New entrants can’t enter the market to offer lower prices because of the high barriers to entry, and it’s not as though consumers can just stop consuming energy. In other words, the energy companies have our economy by the throat.
Meanwhile, as the UK economy slides into recession, the government seems either unwilling or unable to do anything about the problem.
Many in the Conservative Party still hold a contradictory view of the British economy as run through a sort of ‘gentlemanly capitalism’ in which they can simply request that their friends in the private sector to behave just a little more responsibly. But this isn’t how capitalism works. For as long as these companies can make extraordinary profits, they will make extraordinary profits—they have a responsibility to their shareholders to do so.
The only solution to this crisis is to take the shareholders (and the overpaid executives) out of the equation altogether. The energy suppliers should be renationalised, and bills should be reduced.
However, renationalisation of the energy suppliers isn’t enough to get us out of this crisis, let alone to solve the climate crisis. The big fossil fuel companies will continue to use this crisis as an excuse to profiteer for as long as they control production of one of the world’s most valuable resources, destroying the planet in the process.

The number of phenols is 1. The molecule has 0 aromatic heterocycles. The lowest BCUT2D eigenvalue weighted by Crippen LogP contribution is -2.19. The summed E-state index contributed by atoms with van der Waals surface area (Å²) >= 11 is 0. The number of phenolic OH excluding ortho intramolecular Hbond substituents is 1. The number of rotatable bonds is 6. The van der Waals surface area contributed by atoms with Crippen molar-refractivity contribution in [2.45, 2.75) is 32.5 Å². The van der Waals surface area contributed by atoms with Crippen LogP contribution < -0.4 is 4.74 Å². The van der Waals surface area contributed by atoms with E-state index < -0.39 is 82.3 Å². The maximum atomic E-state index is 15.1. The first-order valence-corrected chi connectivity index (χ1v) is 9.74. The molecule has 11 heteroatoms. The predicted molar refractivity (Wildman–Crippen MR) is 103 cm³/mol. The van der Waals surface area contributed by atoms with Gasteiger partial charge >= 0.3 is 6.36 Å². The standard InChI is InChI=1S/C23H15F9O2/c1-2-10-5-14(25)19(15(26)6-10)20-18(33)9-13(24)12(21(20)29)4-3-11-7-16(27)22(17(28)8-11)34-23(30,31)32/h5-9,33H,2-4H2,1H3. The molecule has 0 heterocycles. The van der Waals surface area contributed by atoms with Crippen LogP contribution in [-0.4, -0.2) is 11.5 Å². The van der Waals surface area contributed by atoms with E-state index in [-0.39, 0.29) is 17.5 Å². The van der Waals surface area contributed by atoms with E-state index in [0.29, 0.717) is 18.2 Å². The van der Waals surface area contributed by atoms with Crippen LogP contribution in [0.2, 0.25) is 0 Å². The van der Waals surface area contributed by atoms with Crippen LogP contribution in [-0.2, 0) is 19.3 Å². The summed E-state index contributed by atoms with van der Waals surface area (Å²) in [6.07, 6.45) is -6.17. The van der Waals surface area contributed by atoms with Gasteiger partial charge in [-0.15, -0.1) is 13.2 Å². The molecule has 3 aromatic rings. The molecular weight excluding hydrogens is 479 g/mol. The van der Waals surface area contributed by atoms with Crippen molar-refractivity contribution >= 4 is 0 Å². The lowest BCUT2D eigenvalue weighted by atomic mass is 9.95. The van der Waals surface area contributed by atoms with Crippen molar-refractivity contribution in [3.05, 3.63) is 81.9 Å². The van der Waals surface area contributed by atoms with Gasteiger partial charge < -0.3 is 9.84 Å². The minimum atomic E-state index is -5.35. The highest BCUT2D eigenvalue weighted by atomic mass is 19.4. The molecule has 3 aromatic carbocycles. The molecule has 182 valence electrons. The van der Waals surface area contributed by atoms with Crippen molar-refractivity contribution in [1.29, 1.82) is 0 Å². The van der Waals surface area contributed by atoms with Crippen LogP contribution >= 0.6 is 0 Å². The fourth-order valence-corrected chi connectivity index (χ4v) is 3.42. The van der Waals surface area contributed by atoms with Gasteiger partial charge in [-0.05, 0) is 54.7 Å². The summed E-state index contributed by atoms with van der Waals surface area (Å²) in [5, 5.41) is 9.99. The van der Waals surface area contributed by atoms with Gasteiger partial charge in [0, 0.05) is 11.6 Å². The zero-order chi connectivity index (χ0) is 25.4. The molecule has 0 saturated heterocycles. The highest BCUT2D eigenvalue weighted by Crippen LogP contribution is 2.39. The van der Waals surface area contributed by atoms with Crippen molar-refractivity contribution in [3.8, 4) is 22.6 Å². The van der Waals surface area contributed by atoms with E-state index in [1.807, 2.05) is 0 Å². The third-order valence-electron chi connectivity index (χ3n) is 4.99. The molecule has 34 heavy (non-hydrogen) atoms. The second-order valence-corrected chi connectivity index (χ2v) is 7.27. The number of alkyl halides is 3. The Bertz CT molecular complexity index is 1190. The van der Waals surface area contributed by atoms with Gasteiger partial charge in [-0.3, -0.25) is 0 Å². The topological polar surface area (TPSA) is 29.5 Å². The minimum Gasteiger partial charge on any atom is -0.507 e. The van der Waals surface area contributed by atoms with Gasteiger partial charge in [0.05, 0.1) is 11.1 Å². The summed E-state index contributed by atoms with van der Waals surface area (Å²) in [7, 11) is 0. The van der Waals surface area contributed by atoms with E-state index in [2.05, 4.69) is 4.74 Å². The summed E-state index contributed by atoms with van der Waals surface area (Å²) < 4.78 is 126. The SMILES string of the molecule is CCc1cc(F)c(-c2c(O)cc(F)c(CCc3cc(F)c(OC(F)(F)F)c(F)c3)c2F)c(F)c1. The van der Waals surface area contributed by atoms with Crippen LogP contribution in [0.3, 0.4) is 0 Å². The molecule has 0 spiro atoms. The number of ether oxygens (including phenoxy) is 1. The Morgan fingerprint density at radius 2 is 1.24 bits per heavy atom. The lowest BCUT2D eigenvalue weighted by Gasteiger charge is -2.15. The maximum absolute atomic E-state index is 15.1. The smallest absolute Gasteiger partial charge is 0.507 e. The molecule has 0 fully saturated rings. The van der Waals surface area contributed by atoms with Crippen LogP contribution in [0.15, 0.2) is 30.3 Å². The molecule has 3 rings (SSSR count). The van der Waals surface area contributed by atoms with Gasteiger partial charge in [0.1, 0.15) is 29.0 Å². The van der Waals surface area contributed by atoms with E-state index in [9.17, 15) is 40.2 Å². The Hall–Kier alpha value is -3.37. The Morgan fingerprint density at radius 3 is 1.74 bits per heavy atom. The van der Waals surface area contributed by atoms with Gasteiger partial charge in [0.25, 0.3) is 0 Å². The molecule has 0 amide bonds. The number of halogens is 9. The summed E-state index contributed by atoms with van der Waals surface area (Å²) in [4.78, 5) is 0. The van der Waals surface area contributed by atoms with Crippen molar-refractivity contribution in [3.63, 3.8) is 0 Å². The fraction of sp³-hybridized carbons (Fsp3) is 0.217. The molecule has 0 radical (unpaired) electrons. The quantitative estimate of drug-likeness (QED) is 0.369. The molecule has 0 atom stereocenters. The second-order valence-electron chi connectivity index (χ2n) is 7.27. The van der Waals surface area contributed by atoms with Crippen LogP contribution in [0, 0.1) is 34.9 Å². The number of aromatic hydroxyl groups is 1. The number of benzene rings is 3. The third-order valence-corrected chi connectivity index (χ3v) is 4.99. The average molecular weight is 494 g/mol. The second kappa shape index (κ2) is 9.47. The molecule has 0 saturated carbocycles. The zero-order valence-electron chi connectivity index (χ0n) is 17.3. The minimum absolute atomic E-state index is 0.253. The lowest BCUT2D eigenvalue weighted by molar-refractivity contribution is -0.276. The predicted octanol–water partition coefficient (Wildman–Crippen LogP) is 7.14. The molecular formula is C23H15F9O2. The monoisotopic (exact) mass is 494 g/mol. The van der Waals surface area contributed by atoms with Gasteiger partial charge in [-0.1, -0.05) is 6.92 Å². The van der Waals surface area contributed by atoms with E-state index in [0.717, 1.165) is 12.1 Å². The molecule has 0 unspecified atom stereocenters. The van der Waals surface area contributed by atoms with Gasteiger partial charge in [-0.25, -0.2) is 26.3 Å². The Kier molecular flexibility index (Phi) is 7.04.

We need a fully public energy system combined with a public commitment to invest in shifting our entire economy towards renewable energy.
That doesn’t just mean renationalising the energy providers—it also means renationalising the national grid. The UK is one of the only country in Europe to have a fully privatised transmission grid, which is unsurprising because it’s the ultimate natural monopoly. Renationalisation would prevent profiteering and facilitate a coordinated, public-led approach to decarbonisation.
Some have argued that we should also nationalise Shell and BP. But there isn’t much point in spending huge amounts of public money to nationalise companies that control assets that should, in a rational world, be totally worthless.
Instead, these companies should face permanently higher taxes to support the costs of decarbonisation (not just a one-off windfall tax), and we should create a public renewable energy company that invests in the expansion of renewable energy sources such as wind, solar, and potentially also nuclear. This public energy company could then coordinate with a renationalised grid and energy suppliers to keep down bills and promote the most effective transmission mechanisms.
On top of this, we also need public investment in a massive retrofitting programme to save households money on their energy bills today (as well as creating jobs and stimulating a faltering economy). And we also need support for community energy projects, like the community hydropower projects in north Wales, which I wrote about in this quarter’s issue of Tribune.
Crises like the one through which we are currently living are going to become more common as climate breakdown accelerates. While transformation on this scale might seem radical today, within a few years it’s likely to seem timid in comparison to the scale of the problems our planet faces.